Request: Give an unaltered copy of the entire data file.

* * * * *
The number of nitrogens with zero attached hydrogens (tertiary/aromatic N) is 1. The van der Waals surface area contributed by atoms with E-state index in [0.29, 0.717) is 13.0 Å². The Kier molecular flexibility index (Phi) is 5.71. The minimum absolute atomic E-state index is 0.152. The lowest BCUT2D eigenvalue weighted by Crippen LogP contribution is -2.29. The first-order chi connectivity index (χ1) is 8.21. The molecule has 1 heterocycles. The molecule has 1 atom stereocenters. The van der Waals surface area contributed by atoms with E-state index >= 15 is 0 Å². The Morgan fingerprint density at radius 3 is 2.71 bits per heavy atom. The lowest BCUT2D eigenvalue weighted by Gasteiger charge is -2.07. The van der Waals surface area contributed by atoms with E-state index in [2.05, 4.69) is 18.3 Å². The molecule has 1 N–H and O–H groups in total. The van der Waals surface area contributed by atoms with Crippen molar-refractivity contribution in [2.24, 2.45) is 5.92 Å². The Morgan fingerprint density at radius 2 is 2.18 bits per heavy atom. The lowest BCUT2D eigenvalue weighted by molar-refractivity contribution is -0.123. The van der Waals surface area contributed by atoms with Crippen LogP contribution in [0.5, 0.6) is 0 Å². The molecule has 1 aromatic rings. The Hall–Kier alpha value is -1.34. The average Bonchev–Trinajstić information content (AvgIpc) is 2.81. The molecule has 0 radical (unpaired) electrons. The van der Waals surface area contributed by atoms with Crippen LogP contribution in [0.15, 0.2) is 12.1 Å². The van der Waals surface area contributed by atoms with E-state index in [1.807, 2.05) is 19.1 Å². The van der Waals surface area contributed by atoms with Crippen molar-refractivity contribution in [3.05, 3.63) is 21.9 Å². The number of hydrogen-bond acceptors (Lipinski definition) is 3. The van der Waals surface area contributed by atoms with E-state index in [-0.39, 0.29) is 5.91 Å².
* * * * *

The number of nitrogens with zero attached hydrogens (tertiary/aromatic N) is 1. The van der Waals surface area contributed by atoms with E-state index in [0.29, 0.717) is 13.0 Å². The Kier molecular flexibility index (Phi) is 5.71. The minimum absolute atomic E-state index is 0.152. The lowest BCUT2D eigenvalue weighted by Crippen LogP contribution is -2.29. The first-order chi connectivity index (χ1) is 8.21. The molecule has 1 heterocycles. The molecule has 1 atom stereocenters. The van der Waals surface area contributed by atoms with E-state index >= 15 is 0 Å². The Morgan fingerprint density at radius 3 is 2.71 bits per heavy atom. The lowest BCUT2D eigenvalue weighted by Gasteiger charge is -2.07. The van der Waals surface area contributed by atoms with E-state index in [2.05, 4.69) is 18.3 Å². The molecule has 1 N–H and O–H groups in total. The van der Waals surface area contributed by atoms with Crippen molar-refractivity contribution in [2.24, 2.45) is 5.92 Å². The Morgan fingerprint density at radius 2 is 2.18 bits per heavy atom. The lowest BCUT2D eigenvalue weighted by molar-refractivity contribution is -0.123. The van der Waals surface area contributed by atoms with Crippen LogP contribution in [0.5, 0.6) is 0 Å². The molecule has 1 aromatic rings. The Hall–Kier alpha value is -1.34. The average Bonchev–Trinajstić information content (AvgIpc) is 2.81. The molecule has 0 radical (unpaired) electrons. The van der Waals surface area contributed by atoms with Crippen LogP contribution in [0.15, 0.2) is 12.1 Å². The van der Waals surface area contributed by atoms with E-state index in [1.807, 2.05) is 19.1 Å². The van der Waals surface area contributed by atoms with Crippen molar-refractivity contribution in [3.05, 3.63) is 21.9 Å². The number of hydrogen-bond acceptors (Lipinski definition) is 3. The van der Waals surface area contributed by atoms with E-state index in [-0.39, 0.29) is 5.91 Å².